Normally, a healthy embryo has 23 pairs of chromosomes in its cells—one copy from the egg and one copy from the sperm. However, Down syndrome can occur if something goes wrong with chromosome 21 before a child is born. This genetic condition causes excessive genetic material and an extra chromosome.
This excessive genetic material can cause children with Down syndrome to develop certain facial characteristics and to have intellectual disabilities—although the degree of disability can range on a spectrum from mild to moderate. Expectant mothers can get a blood test or an ultrasound during the first or second trimester to have a good indication whether or not their child will have Down syndrome. Those who get pregnant when they are older are at an increased risk for having a child with this condition, as well as those who have any family members with it.
Children with Down syndrome have similar facial characteristics, such as slanted eyes, Brushfield’s spots (white-grayish spots on irises), small ears and mouths, and flatter facial profiles. Their muscle tone may be weak, and they may have a shorter neck and shorter limbs. Children also have developmental delays and learning disabilities. Some children are born with respiratory, intestinal, and heart difficulties.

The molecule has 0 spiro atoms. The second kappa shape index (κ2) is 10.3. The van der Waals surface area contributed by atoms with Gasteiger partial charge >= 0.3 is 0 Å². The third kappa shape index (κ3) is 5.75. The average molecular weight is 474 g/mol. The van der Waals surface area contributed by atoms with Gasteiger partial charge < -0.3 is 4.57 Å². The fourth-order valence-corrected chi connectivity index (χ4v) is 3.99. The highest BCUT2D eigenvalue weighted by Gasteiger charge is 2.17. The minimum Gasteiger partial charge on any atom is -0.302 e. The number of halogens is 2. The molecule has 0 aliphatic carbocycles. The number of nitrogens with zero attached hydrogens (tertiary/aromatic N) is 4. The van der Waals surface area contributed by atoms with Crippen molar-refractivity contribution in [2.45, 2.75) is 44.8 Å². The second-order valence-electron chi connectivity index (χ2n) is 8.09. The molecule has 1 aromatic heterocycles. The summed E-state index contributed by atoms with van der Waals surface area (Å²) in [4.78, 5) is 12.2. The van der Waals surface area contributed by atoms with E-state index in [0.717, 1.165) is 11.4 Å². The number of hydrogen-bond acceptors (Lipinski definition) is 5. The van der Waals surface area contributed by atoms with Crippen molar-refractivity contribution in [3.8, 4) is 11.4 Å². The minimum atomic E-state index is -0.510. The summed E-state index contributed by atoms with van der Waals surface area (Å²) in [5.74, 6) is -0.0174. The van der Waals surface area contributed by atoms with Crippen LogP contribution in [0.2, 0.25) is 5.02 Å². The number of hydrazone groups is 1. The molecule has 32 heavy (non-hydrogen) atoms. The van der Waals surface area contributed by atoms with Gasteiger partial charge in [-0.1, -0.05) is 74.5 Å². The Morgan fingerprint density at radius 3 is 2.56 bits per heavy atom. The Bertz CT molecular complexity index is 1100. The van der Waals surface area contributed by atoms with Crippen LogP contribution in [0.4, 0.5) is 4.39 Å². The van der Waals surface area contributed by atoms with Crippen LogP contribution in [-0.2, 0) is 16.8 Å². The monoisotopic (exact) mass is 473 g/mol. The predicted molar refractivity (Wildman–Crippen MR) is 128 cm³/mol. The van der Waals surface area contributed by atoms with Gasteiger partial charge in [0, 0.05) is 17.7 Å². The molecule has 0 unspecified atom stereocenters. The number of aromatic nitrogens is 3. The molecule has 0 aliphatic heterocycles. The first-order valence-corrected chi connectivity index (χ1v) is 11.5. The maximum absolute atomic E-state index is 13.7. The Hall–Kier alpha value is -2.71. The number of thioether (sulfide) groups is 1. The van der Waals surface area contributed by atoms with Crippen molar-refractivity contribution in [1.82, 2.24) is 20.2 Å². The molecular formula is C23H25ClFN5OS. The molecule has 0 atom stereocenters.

There is no cure for Down syndrome, but if treated early, children can have a high quality of life. For instance, many of the respiratory, intestinal, and heart difficulties associated with this syndrome can be greatly improved with early doctor visits and recommended medications. Regular doctor visits are vital to test for continuing problems, such as those with the thyroid, eyes, ears, etc.
Physical, speech, and occupational therapies may be required to help children with Down syndrome adjust to adolescence and adulthood so they can ideally live more independent lifestyles. Some patients with this condition have difficulty handling emotional issues or social situations and may need further therapy.